Beginning and history of one day cricket
The Turbulent Birth of One Day Cricket
The first One Day Internationals (ODI) was played on 5 January 1971 in Melbourne, Australia, between England and the hosts. It was unplanned for and was played because the first three days of the Test Match were washed out by rain. Each team had to bowl 40, eight ball overs. Australia overcame England with 5 wickets to spare. ODIs were then played with a red ball and white kits.
Kerry Packer and the WSC
Kerry Packer was an Australian TV tycoon negotiating with Australian Cricket Board (ACB) for exclusive television rights to all cricket matches for his Channel 9. He could not make much headway and was frustrated. Packer had seen the first One Day match played and made a plan.
A plan, that shook the cricketing world like never before.He contacted the top cricketers of the time like Tony Grieg, Clive Lloyd, Imran Khan, Ian Chappell and contracted the astute Richie Benaud as his consultant.
They secretly contracted all the players to play privately in Kerry Packer’s World Series Cricket (WSC). The players were more than willing because they would be paid handsomely and wouldn’t have to look for other jobs.India however survived the onslaught. No Indian wanted to join the series despite several players being approached.
When the cricket associations of Australia refused to lease grounds to Packer, he leased Rugby grounds and had pre-laid pitches lower into the stadia by giant cranes. Coloured kits were designed for the players and they were given an aura of warriors.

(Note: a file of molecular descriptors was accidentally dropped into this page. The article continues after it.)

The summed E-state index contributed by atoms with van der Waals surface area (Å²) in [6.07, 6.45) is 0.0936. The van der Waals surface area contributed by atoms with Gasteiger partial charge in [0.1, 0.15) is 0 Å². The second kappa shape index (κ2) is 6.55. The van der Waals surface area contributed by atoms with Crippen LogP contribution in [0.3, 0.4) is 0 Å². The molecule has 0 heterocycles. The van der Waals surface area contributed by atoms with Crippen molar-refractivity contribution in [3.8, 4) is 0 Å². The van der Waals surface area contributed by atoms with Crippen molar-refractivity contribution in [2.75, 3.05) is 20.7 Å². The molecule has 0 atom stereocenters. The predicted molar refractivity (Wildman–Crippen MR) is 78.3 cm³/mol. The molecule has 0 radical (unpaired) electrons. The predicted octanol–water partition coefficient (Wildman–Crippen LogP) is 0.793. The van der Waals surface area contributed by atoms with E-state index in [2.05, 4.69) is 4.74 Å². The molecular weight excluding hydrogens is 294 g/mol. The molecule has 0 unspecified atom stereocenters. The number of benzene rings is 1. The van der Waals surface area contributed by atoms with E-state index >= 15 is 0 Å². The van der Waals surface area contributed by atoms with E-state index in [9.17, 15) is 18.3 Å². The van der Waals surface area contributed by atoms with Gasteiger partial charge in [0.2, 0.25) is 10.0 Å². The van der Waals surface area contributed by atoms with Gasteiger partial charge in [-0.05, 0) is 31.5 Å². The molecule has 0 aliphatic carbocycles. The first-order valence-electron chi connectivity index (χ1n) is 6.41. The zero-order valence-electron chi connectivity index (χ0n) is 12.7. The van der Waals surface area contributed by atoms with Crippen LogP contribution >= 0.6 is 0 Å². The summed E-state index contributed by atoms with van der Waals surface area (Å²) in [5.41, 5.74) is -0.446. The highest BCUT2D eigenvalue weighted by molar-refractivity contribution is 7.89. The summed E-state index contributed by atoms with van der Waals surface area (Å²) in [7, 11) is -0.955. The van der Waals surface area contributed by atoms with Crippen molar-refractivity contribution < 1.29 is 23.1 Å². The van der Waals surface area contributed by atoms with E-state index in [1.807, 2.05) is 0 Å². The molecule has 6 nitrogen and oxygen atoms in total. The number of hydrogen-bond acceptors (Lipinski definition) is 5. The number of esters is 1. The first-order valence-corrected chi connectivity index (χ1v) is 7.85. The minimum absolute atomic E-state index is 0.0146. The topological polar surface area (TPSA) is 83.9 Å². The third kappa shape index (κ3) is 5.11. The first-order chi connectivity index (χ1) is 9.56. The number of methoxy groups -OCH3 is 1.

The speed merchants of the day, Andy Roberts, Michael Holding, Jeff Thomson, Dennis Lillee and others were asked to go all out. Packer did not believe that spin bowling was effective in one-dayers.
The first WSC match, a five day match and called a ‘Supertest,’ was played on 2 December 1977. The crowd was not very impressive.The day and night matches, with the players wearing colour clothing attracted more spectators.Because of the intimidatory fast bowling tactics, things started changing. David Hookes was hit by an Andy Roberts delivery that resulted in a broken jaw. The subsequent matches saw players wearing motorcycle helmets for protection.
Recovery from Packer effects
The West Indian Cricket Board was the first to put spokes in the WSC by selecting their players from the WSC to play the visiting Australian side. The WICB had further commitments to tour India and Sri Lanka. To this the WSC told players that they cannot be released as and when their board wants.
The West Indian captain Clive Lloyd resigned captaincy in anger and all West Indian players resigned from the WSC. The cricket boards in other countries too started backing up on their agreement to shun WSC players. Pakistan, playing India for the first time in 17 years, included all WSC players in their squad.
Slowly other nations started accepting WSC players back in their fold. A sort of unofficial truce was declared. Official ODI’s were played with full strength teams and the WSC dwindled away. But cricket did gain in many respects from WSC.
The Cricket played under lights was solely a result of WSC experiences. The use of helmets, of white balls and of new balls at each end all came from WSC. Players were now being paid much more than before WSC. Everyone was happy in the end.